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I read a book some days ago and couldn't understand the meaning of this sentence: "A man lives after his life but not after his dishonour." I've searched for the meaning of this sentence several times but didn't get any results. Anyone can tell? (Just in case if anyone wants to know, the name of the book from where I got this sentence is "Millicent's Gift" written by Ann Rinaldi.)

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It is obvious that once we depart from this world, only by our good deeds, we are remembered. The charity, sympathy, humanitarian works, and our true selflessness will count once we die. This means, a man lives after his life.

It' all about an honor, respect, and dignity. If you lose your identity or honesty, you lose everything. That said, if you are labeled as dishonest, you actually die and are not alive anymore.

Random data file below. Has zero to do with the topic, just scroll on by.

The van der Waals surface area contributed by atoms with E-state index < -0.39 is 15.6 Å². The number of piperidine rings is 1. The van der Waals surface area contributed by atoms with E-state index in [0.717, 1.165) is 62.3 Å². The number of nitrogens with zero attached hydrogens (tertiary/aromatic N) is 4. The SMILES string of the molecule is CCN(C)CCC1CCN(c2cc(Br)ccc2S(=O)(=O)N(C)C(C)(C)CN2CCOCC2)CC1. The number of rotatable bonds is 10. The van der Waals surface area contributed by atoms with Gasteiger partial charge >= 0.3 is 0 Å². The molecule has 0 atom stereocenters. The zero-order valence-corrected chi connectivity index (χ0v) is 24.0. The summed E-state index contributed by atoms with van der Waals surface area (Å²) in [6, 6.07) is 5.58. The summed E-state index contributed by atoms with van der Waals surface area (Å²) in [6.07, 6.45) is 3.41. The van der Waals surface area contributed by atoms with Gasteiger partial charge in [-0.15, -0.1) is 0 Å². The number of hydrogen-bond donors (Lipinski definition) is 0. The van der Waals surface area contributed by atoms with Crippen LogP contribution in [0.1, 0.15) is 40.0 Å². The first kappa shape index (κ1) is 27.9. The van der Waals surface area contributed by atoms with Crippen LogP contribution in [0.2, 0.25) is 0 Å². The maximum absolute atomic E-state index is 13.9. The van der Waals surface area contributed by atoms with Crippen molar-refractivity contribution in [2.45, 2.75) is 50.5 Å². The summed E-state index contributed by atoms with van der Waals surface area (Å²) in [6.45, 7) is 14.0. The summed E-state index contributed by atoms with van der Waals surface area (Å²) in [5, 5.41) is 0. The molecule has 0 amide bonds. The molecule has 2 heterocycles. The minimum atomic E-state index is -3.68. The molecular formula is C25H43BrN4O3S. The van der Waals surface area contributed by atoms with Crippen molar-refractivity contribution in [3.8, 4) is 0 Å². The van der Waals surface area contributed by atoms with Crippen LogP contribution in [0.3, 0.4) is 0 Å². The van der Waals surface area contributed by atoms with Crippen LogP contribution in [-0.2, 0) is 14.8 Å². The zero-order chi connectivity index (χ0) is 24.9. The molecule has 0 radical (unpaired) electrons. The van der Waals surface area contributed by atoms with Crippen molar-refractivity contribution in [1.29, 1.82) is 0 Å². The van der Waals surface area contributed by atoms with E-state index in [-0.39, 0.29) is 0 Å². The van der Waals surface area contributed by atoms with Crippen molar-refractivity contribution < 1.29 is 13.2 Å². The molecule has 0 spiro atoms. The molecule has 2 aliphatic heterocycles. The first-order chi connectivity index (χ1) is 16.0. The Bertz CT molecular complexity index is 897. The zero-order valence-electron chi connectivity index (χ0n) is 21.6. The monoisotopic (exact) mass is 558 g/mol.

In short, being dishonored is worst than death; that shame is terrible than death.

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    There are many who are remembered for their bad deeds rather than any virtue. – Ronald Sole Apr 13 '18 at 8:52
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    I talked keeping the context in mind! @RonaldSole – Maulik V Apr 13 '18 at 8:59

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